All this and much, much more transpired in that epochal summer of 1927, and Bill Bryson captures its outsized personalities, exciting events, and occasional just plain weirdness with his trademark vividness, eye for telling detail, and delicious humor. In that year America stepped out onto the world stage as the main event, and One Summer transforms it all into narrative nonfiction of the highest order.
From the Hardcover edition.
Created in 1982 by Gaston Glock, an obscure Austrian curtain-rod manufacturer, and swiftly adopted by the Austrian army, the Glock pistol, with its lightweight plastic frame and large-capacity spring-action magazine, arrived in America at a fortuitous time. Law enforcement agencies had concluded that their agents and officers, armed with standard six-round revolvers, were getting "outgunned" by drug dealers with semi-automatic pistols. They needed a new gun.
When Karl Water, a firearm salesman based in the U.S. first saw a Glock in 1984, his reaction was, “Jeez, that’s ugly.” But the advantages of the pistol soon became apparent. The standard semi-automatic Glock could fire as many as 17 bullets from its magazine without reloading (one equipped with an extended thirty-three cartridge magazine was used in Tucson to shoot Gabrielle Giffords and 19 others). It was built with only 36 parts that were interchangeable with those of other models. You could drop it underwater, toss it from a helicopter, or leave it out in the snow, and it would still fire. It was reliable, accurate, lightweight, and cheaper to produce than Smith and Wesson’s revolver. Made in part of hardened plastic, it was even rumored (incorrectly) to be invisible to airport security screening.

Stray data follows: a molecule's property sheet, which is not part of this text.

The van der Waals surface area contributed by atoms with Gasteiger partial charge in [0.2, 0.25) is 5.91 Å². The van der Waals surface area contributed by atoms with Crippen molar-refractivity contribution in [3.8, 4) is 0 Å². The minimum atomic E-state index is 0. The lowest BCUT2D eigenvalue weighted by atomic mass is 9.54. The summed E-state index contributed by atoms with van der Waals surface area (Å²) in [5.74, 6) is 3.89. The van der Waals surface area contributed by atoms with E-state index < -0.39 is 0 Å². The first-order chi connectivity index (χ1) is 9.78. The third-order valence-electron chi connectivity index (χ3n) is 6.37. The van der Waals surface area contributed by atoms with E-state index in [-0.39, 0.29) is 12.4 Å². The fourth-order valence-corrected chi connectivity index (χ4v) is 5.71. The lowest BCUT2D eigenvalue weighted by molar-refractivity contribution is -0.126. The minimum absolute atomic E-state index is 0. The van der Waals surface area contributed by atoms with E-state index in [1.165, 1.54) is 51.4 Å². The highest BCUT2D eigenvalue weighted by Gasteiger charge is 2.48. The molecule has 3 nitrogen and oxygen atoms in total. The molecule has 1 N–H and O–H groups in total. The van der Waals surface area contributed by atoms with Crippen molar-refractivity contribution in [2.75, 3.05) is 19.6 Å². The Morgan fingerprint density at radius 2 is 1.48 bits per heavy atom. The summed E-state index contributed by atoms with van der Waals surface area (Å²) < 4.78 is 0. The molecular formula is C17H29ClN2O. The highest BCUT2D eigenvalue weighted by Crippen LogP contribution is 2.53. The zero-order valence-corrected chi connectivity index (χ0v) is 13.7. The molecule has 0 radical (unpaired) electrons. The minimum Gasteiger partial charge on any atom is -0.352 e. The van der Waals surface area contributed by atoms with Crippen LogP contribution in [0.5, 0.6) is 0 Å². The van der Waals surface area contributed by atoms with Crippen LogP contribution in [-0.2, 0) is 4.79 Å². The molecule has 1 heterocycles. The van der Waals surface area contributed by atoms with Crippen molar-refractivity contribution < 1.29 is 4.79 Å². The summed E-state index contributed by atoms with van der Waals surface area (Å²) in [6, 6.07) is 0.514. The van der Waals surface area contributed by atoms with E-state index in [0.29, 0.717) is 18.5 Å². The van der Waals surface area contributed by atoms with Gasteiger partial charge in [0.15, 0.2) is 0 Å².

Filled with corporate intrigue, political maneuvering, Hollywood glitz, bloody shoot-outs—and an attempt on Gaston Glock’s life by a former lieutenant—Glock is at once the inside account of how Glock the company went about marketing its pistol to police agencies and later the public, as well as a compelling chronicle of the evolution of gun culture in America.
We now live in two Americas. One--now the minority--functions in a print-based, literate world that can cope with complexity and can separate illusion from truth. The other--the majority--is retreating from a reality-based world into one of false certainty and magic. To this majority--which crosses social class lines, though the poor are overwhelmingly affected--presidential debate and political rhetoric is pitched at a sixth-grade reading level. In this "other America," serious film and theater, as well as newspapers and books, are being pushed to the margins of society.